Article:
Don’t expect to hear about this topic again.
Several of you might have heard of this excellent philosophical time waster before, but it’s new to me (apparently it was first devised by Wilfrid Sellars):
Identify three foods A, B, and C such that any two of these are complementary (taste good in combination) but the trio does not. So A and B must be complementary, B and C must be complementary, and A and C must be complementary, but A, B, and C must be foul when combined together. (It’s harder than I thought!)
Here are some possible answers. I opt for Coke, Merlot, and Chicken. The pointer is from Ananda Gupta.
Addendum: In the comments, Stephen Dubner nails it.
Here is a passage from Veblen’s Theory of the Leisure Class:
…the effective middle-class congregation tends…to become a congregation of women and minors. There is an appreciable lack of devotional fervour among the adult males of the middle class…
This peculiar sexual differentiation…is due…to the fact that
middle-class women are in great measure a (vicarious) leisure class.
The same is true in a less degree of the women of the lower, artisan
classes. They live under a regime of status handed down from an
earlier stage of industrial development, and thereby they preserve a
frame of mind and habits of thought which incline them to an archaic
view of things generally…For the modern man the patriarchal relation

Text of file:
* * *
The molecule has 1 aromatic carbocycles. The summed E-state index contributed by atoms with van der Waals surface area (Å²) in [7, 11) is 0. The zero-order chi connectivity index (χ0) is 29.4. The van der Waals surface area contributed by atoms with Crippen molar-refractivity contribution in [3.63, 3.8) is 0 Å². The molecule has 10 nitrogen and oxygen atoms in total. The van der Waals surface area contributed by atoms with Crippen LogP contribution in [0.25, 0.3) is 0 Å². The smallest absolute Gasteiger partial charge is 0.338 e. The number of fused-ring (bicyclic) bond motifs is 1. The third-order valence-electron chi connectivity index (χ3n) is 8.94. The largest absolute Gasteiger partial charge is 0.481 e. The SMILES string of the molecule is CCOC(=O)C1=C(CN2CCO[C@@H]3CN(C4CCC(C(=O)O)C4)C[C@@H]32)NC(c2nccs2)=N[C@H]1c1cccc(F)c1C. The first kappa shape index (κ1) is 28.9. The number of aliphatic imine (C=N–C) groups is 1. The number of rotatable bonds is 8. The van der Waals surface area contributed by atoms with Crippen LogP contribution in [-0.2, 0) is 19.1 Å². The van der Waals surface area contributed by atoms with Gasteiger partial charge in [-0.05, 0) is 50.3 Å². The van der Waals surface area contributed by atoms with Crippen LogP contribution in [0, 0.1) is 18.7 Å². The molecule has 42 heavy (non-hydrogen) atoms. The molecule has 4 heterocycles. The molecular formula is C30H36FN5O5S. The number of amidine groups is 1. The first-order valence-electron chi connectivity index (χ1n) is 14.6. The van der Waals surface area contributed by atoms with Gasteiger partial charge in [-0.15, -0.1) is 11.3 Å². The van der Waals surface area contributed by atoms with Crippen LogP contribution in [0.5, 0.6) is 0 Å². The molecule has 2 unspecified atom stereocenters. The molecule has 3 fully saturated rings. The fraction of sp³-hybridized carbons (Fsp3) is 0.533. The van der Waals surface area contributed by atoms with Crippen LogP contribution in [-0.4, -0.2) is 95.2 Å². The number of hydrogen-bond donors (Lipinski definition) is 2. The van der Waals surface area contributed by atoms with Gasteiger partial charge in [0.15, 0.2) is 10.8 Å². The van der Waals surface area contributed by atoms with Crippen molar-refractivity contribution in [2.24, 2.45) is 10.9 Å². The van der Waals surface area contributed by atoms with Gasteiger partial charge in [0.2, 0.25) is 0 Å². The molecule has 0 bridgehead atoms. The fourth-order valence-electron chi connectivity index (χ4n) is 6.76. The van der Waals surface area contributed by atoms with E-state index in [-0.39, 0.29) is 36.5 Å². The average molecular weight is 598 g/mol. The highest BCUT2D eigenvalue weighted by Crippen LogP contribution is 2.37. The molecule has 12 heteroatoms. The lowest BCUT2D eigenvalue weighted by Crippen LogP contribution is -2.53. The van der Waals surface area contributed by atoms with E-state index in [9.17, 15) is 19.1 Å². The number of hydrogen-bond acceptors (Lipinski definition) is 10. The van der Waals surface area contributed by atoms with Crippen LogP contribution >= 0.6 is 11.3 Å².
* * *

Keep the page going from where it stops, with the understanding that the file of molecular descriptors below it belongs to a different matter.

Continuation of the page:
of status is by no means the dominant feature of life; but for the
women…confined as they are by prescription and by economic
circumstances to their "domestic sphere," this relation is the most
real and most formative factor of life. Hence a habit of mind
favourable to devout observances and to the interpretation of the facts
of life generally in terms of personal status. The logic, and the
logical processes, of her everyday domestic life are carried over into
the realm of the supernatural, and the woman finds herself at home and
content in a range of ideas which to the man are in great measure alien
That’s from chapter XII. The implication is that women in the work force should be less religious, adjusting for income and education. Is that true? Here is Bryan Caplan on said topic. Here is another article. Here is another comment. Here is my previous post on Veblen.
So why are women more religious than men? Is it just greater risk-aversion?